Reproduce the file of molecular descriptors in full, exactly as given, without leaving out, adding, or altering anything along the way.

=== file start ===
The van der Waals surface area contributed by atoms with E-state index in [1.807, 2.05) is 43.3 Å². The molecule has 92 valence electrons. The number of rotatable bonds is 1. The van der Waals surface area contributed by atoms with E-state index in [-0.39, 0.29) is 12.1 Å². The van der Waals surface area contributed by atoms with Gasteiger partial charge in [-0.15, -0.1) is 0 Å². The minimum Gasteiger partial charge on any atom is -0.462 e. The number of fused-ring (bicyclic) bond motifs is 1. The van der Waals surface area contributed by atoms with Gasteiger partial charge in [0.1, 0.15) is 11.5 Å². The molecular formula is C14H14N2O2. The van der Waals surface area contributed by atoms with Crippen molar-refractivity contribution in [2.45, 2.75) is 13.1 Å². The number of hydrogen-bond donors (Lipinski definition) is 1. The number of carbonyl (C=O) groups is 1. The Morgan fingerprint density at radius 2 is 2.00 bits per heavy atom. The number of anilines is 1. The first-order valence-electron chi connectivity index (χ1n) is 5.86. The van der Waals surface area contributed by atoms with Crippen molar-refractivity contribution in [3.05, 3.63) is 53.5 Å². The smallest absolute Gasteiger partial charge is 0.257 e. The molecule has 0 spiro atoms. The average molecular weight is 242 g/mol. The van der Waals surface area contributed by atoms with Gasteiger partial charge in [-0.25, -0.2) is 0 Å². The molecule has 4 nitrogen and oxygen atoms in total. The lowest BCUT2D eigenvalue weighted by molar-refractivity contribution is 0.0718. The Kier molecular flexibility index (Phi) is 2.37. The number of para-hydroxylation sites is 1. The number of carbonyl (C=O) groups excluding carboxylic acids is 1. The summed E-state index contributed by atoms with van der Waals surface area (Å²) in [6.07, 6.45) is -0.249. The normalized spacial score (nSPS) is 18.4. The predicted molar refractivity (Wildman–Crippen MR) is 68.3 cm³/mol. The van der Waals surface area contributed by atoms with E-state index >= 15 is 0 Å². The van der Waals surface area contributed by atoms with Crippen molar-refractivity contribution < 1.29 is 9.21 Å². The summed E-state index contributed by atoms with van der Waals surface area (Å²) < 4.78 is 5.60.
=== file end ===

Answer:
The van der Waals surface area contributed by atoms with E-state index in [1.807, 2.05) is 43.3 Å². The molecule has 92 valence electrons. The number of rotatable bonds is 1. The van der Waals surface area contributed by atoms with E-state index in [-0.39, 0.29) is 12.1 Å². The van der Waals surface area contributed by atoms with Gasteiger partial charge in [-0.15, -0.1) is 0 Å². The minimum Gasteiger partial charge on any atom is -0.462 e. The number of fused-ring (bicyclic) bond motifs is 1. The van der Waals surface area contributed by atoms with Gasteiger partial charge in [0.1, 0.15) is 11.5 Å². The molecular formula is C14H14N2O2. The van der Waals surface area contributed by atoms with Crippen molar-refractivity contribution in [2.45, 2.75) is 13.1 Å². The number of hydrogen-bond donors (Lipinski definition) is 1. The number of carbonyl (C=O) groups is 1. The Morgan fingerprint density at radius 2 is 2.00 bits per heavy atom. The number of anilines is 1. The first-order valence-electron chi connectivity index (χ1n) is 5.86. The van der Waals surface area contributed by atoms with Crippen molar-refractivity contribution in [3.05, 3.63) is 53.5 Å². The smallest absolute Gasteiger partial charge is 0.257 e. The molecule has 0 spiro atoms. The average molecular weight is 242 g/mol. The van der Waals surface area contributed by atoms with Gasteiger partial charge in [-0.25, -0.2) is 0 Å². The molecule has 4 nitrogen and oxygen atoms in total. The lowest BCUT2D eigenvalue weighted by molar-refractivity contribution is 0.0718. The Kier molecular flexibility index (Phi) is 2.37. The number of para-hydroxylation sites is 1. The number of carbonyl (C=O) groups excluding carboxylic acids is 1. The summed E-state index contributed by atoms with van der Waals surface area (Å²) in [6.07, 6.45) is -0.249. The normalized spacial score (nSPS) is 18.4. The predicted molar refractivity (Wildman–Crippen MR) is 68.3 cm³/mol. The van der Waals surface area contributed by atoms with E-state index >= 15 is 0 Å². The van der Waals surface area contributed by atoms with Crippen molar-refractivity contribution < 1.29 is 9.21 Å². The summed E-state index contributed by atoms with van der Waals surface area (Å²) < 4.78 is 5.60.